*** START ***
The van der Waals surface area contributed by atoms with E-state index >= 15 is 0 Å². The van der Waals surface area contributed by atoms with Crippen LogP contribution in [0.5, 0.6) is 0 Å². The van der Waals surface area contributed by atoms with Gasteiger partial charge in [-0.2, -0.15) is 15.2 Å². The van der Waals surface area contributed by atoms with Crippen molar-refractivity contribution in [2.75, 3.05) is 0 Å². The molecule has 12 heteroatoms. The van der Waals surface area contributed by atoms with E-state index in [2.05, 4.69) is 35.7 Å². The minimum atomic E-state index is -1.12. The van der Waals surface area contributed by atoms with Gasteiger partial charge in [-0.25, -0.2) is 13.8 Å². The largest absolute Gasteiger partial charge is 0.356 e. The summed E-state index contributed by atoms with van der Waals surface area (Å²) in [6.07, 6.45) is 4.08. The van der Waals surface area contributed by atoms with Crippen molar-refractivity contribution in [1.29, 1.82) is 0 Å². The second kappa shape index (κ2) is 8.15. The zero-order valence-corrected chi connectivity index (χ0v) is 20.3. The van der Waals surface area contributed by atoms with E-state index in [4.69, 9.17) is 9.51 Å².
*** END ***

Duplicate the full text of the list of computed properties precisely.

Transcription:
The van der Waals surface area contributed by atoms with E-state index >= 15 is 0 Å². The van der Waals surface area contributed by atoms with Crippen LogP contribution in [0.5, 0.6) is 0 Å². The van der Waals surface area contributed by atoms with Gasteiger partial charge in [-0.2, -0.15) is 15.2 Å². The van der Waals surface area contributed by atoms with Crippen molar-refractivity contribution in [2.75, 3.05) is 0 Å². The molecule has 12 heteroatoms. The van der Waals surface area contributed by atoms with E-state index in [2.05, 4.69) is 35.7 Å². The minimum atomic E-state index is -1.12. The van der Waals surface area contributed by atoms with Gasteiger partial charge in [-0.25, -0.2) is 13.8 Å². The largest absolute Gasteiger partial charge is 0.356 e. The summed E-state index contributed by atoms with van der Waals surface area (Å²) in [6.07, 6.45) is 4.08. The van der Waals surface area contributed by atoms with Crippen molar-refractivity contribution in [1.29, 1.82) is 0 Å². The second kappa shape index (κ2) is 8.15. The zero-order valence-corrected chi connectivity index (χ0v) is 20.3. The van der Waals surface area contributed by atoms with E-state index in [4.69, 9.17) is 9.51 Å².